Nonprofit partners to help people in need
PAINTSVILLE, Ky., March 26, 2020 (GLOBE NEWSWIRE) -- As the country continues to face unprecedented needs in the face of Coronavirus, nonprofits like Christian Appalachian Project find creative ways to serve vulnerable populations like children and their families, as well as seniors, living in Eastern Kentucky.
“While it is still unknown how the ability to fulfill our mission will evolve in the coming days and weeks, one thing is clear – CAP staff will find a way to see the mission continue as long as possible,” said Guy Adams, president/CEO. “In normal circumstances, our participants are among the most at-risk in the nation due to poverty conditions, those challenges have been magnified. We are committed to doing everything possible to keep this situation from becoming a life-threatening crisis for the people we serve.”
CAP’s Grateful Bread Food Pantry continues to serve seniors and other families who daily strive to manage the challenges of food insecurity, and now must address food shortages in rural areas. Logan’s Roadhouse provided 3,092 pounds of fresh produce and dairy products and other corporate partners are working with CAP to address this emergency. Support from partners like Fazoli’s has helped CAP’s Operation Sharing warehouse meet additional needs of smaller nonprofits and charities struggling to help people in isolated, mountain communities. The Rockcastle County School District has donated over 3,000 pounds of perishable food and dairy products.
“We are still providing backpacks of food in partnership with our local school district to make sure that children, who would normally receive meals at school, don’t fall through the cracks. As schools close and children are forced to stay home, far too many will lose the one healthy meal they count on each day,” said Sherri Barnett, pantry manager. Her staff have implemented safety measures that allow them to distribute food boxes through car lines and other methods. “In just one day we had over 80 families utilize the pantry for much needed food. There is a great need and we are doing everything possible to make sure people have what they need.”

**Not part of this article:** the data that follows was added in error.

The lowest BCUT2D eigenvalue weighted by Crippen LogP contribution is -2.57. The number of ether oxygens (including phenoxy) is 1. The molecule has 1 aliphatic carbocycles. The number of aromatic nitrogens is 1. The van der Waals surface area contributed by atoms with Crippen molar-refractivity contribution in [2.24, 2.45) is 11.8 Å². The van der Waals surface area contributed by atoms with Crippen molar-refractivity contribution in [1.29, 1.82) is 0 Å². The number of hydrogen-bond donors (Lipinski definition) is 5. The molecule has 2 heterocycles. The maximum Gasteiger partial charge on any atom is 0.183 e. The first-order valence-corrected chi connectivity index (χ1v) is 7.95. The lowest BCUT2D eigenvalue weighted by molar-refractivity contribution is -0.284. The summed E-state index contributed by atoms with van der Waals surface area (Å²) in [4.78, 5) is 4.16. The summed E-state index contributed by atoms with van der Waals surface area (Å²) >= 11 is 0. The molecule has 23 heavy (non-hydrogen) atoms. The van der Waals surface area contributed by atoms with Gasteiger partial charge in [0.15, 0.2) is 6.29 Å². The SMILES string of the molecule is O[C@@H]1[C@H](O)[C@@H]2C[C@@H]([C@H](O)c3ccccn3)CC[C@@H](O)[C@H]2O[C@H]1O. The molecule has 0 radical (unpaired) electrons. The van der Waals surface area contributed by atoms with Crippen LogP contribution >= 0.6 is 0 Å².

In addition, summer camp staff have created virtual opportunities to engage with students who are home because of school closings and are fortunate enough to have online access. They are using social media for arts and crafts lessons, as well as providing virtual tutoring as a way to stay connected with their students. Additional staff are checking on participants by phone and providing critical services such as delivering medical supplies and transportation as needed. CAP’s Family Life Counseling Service continues to meet needs of patients virtually using telemental health services, while the Disaster Relief Program has donated N95 masks to the regional hospital to help meet the need.
Operation Sharing will have limited staff, working onsite to unload incoming shipments and possibly picking up and delivering shipments. Staff in CAP’s Housing Program will work to complete critical home repairs in the next few days.
“Illness, work closures, and the need to self-isolate will make it even harder for children, their families, and seniors who are hurting in Appalachia,” Adams said. “CAP is developing two Rapid Response Teams who will be able to respond to critical/emergency needs of participants by being able to mobilize our staff who are now working remotely. We will continue to provide urgently needed food and more to people who are most vulnerable during this growing crisis.”
For additional information about Christian Appalachian Project, please visit www.christianapp.org/coronavirusrelief.
Christian Appalachian Project has been building hope, transforming lives, and sharing Christ’s love through service in Appalachia since its founding more than 50 years ago. With the help of donors, volunteers, staff, and the communities it serves, CAP has grown to impact the lives of more than 1 million people each year.
Christian Appalachian Project